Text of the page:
Chinese Smart TV-Maker Accused of Spying on Owners' Other Devices

2021-04-27
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Chinese Smart TV-Maker Accused of Spying on Owners' Other Devices Skyworth chief executive Tony Wang unveils premium 8K TV models at the Consumer Electronics Show during the CES Unveiled event at the 2020 Consumer Electronics Show (CES) in Las Vegas, Nevada, Jan. 5, 2020.
AFP

A China-based manufacturer of smart televisions has been accused of spying on its users by scanning their homes for other devices connected to the wifi network every few minutes, owners of the devices have reported on social media.

Smart TVs made by Skyworth were found to have an app -- Gozen Data -- installed on the Android-based operating system of the TV, according to a post on the V2EX website titled "My TV is monitoring all connected devices."

According to the post, Gozen Data scanned for and collected the names of his computer, his network interface card, IP addresses, and the usernames of those connected to his and other local wifi networks.

"I found that there was something called ‘Gozen Data,' and I had no idea what it was doing," the post said.

"The service was sending back the hostnames, mac, ip, and even the network delay time, as well as detecting the nearby wifi SSID names and mac addresses and sending them off to ... a database," it said.

The data, according to screenshots posted by the user, was sent to gz-data.com, a data analysis platform managed by Gozen Data that counts among its international customers Sanyo, Toshiba and Philips, and which holds data harvested from 103 million smart TVs according to 2018 figures.

Project Xueliang

While the company told the Apple Daily newspaper in Hong Kong that the data wasn't used for surveillance, but for targeted advertising, former citizen journalist Xing Jian said the Android smart TV operating system has been repurposed by the Chinese government for surveillance of people's homes in rural areas, in an operation known as Project Xueliang.

"Project Xueliang uses the Android operating system to achieve full domain coverage, full network sharing, round-the-clock and remote-controlled video surveillance for policing purposes," Xing said.

"This app is a form of spyware that is inserted onto users' smartphones, TVs and other Android devices, and it will automatically scan and collect data about devices, usage information and social connections, and upload it to a government database for online monitoring," he said.

Analysts said the ruling Chinese Communist Party (CCP) appears to be implementing a nationwide surveillance network that includes watching people in their own homes and monitoring their contacts and interactions.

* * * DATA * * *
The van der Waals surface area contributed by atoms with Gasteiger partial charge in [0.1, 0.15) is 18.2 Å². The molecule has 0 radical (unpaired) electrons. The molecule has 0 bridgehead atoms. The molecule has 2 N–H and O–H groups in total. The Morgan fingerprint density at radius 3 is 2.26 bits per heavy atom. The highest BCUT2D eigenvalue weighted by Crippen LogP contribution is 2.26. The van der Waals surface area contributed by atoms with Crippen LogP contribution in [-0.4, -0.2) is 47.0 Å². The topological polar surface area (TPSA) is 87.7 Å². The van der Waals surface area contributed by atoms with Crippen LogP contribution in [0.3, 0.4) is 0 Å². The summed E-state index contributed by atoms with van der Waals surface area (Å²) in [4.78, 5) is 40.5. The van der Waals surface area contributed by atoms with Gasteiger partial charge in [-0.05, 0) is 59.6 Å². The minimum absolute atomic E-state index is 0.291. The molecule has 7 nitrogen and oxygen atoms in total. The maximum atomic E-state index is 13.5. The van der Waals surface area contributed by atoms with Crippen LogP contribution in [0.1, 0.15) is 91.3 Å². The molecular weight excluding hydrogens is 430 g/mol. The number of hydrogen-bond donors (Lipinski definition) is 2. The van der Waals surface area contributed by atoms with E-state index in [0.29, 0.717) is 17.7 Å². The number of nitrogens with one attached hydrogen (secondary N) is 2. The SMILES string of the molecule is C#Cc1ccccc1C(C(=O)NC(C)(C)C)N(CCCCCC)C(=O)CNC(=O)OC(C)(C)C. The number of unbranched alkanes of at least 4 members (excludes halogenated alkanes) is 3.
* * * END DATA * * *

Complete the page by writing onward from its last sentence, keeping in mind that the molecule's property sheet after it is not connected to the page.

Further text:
Other social media posts have said that users are worried about using Android TVs at all, while others have reported on Xiaomi routers requesting wifi-related information every few seconds.

A Shanxi-based legal scholar surnamed Song said the surveillance is aiming for total control over what people are saying to each other.

"The government is strengthening control of people's data for the purposes of ideological control," Song said. "They are also hoping to penetrate people's minds and influence their lives with government propaganda."

"They will be the arbiters of what news and information is appropriate for people to have access to," he said.

CCP uses surveillance and propaganda

Xing Jian agreed, saying that the CCP uses surveillance and propaganda as a way to bolster its grip on power.

"[They are] using state power to stop people monitoring the government or pursuing corrupt officials, so as to stay in power," Xing said.

"The Cyberspace Administration of China uses methods such as sending letters and stopping domain name resolution to domestic websites, shutting down public opinion monitoring websites, and taking measures to block overseas websites; the propaganda department forces webmasters and moderators to delete posts under their control by sending letters, and through coercion and manipulation," Xing said.

An employee at Skyworth’s Hong Kong office surnamed Chan told the Apple Daily that the data is purely for commercial use, for the purposes of targeted advertising, and denied it was spying on users.

Users are asked if they accept the data collection policy when they activate the smart system, and could compromise their TV's functionality if they reject it, the paper quoted Chan as saying.

Chinese citizens are already monitored by more than 20 million surveillance cameras as they go about their daily business in public places, according state media reported in 2018.

Artificial intelligence can also identify and "tag" individual cars, cyclists, and pedestrians with distinguishing information that can be stored and searched for descriptions of wanted individuals.

The smart video tool correctly identifies the gender, age, and clothing descriptions of passersby, as well as distinguishing between motorized and non-motorized vehicles, recent media reports say.

The technology comes amid a growing trend towards using facial recognition as a secure form of ID, including to identify rail and airline passengers, physical and e-commerce customers, and missing persons cases.

Facial recognition technology is already used by ride-sharing and robotic package delivery apps, airport and college dorm security, and social credit schemes, as well against jaywalkers.

Reported by Qiao Long for RFA's Mandarin Service. Translated and edited by Luisetta Mudie.

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